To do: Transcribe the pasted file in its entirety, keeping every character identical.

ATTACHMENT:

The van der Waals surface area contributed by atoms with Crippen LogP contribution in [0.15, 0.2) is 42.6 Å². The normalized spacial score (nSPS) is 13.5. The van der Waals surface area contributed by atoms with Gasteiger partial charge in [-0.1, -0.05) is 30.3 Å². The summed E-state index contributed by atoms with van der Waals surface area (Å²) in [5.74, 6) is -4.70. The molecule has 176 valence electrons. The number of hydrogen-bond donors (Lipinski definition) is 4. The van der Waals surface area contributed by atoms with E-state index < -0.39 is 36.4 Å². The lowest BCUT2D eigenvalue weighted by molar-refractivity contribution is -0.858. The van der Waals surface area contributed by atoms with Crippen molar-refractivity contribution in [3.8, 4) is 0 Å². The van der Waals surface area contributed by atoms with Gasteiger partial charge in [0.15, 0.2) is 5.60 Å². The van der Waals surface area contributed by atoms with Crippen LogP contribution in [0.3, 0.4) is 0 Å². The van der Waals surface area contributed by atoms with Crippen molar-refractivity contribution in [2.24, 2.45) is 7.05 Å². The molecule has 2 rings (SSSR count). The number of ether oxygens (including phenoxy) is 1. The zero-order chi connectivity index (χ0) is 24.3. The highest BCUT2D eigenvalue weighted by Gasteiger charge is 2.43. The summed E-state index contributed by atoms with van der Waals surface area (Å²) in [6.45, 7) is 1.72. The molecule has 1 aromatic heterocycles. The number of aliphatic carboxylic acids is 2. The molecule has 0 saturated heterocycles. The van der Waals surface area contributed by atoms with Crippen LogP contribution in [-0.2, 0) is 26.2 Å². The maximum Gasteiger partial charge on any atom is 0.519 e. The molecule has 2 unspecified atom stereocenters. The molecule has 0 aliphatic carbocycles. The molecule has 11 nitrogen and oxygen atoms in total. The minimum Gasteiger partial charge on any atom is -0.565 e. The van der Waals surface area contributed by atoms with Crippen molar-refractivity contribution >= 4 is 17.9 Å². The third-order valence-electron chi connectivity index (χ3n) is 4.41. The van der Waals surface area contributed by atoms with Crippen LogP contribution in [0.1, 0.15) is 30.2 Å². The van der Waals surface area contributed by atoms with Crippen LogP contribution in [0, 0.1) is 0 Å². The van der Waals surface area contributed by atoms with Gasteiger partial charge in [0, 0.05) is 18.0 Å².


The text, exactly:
The van der Waals surface area contributed by atoms with Crippen LogP contribution in [0.15, 0.2) is 42.6 Å². The normalized spacial score (nSPS) is 13.5. The van der Waals surface area contributed by atoms with Gasteiger partial charge in [-0.1, -0.05) is 30.3 Å². The summed E-state index contributed by atoms with van der Waals surface area (Å²) in [5.74, 6) is -4.70. The molecule has 176 valence electrons. The number of hydrogen-bond donors (Lipinski definition) is 4. The van der Waals surface area contributed by atoms with E-state index < -0.39 is 36.4 Å². The lowest BCUT2D eigenvalue weighted by molar-refractivity contribution is -0.858. The van der Waals surface area contributed by atoms with Crippen molar-refractivity contribution in [3.8, 4) is 0 Å². The van der Waals surface area contributed by atoms with Gasteiger partial charge in [0.15, 0.2) is 5.60 Å². The van der Waals surface area contributed by atoms with Crippen LogP contribution in [0.3, 0.4) is 0 Å². The van der Waals surface area contributed by atoms with Crippen molar-refractivity contribution in [2.24, 2.45) is 7.05 Å². The molecule has 2 rings (SSSR count). The number of ether oxygens (including phenoxy) is 1. The zero-order chi connectivity index (χ0) is 24.3. The highest BCUT2D eigenvalue weighted by Gasteiger charge is 2.43. The summed E-state index contributed by atoms with van der Waals surface area (Å²) in [6.45, 7) is 1.72. The molecule has 1 aromatic heterocycles. The number of aliphatic carboxylic acids is 2. The molecule has 0 saturated heterocycles. The van der Waals surface area contributed by atoms with Crippen LogP contribution in [-0.2, 0) is 26.2 Å². The maximum Gasteiger partial charge on any atom is 0.519 e. The molecule has 2 unspecified atom stereocenters. The molecule has 0 aliphatic carbocycles. The molecule has 11 nitrogen and oxygen atoms in total. The minimum Gasteiger partial charge on any atom is -0.565 e. The van der Waals surface area contributed by atoms with Crippen molar-refractivity contribution >= 4 is 17.9 Å². The third-order valence-electron chi connectivity index (χ3n) is 4.41. The van der Waals surface area contributed by atoms with Crippen LogP contribution in [0.1, 0.15) is 30.2 Å². The van der Waals surface area contributed by atoms with Crippen LogP contribution in [0, 0.1) is 0 Å². The van der Waals surface area contributed by atoms with Gasteiger partial charge in [0, 0.05) is 18.0 Å².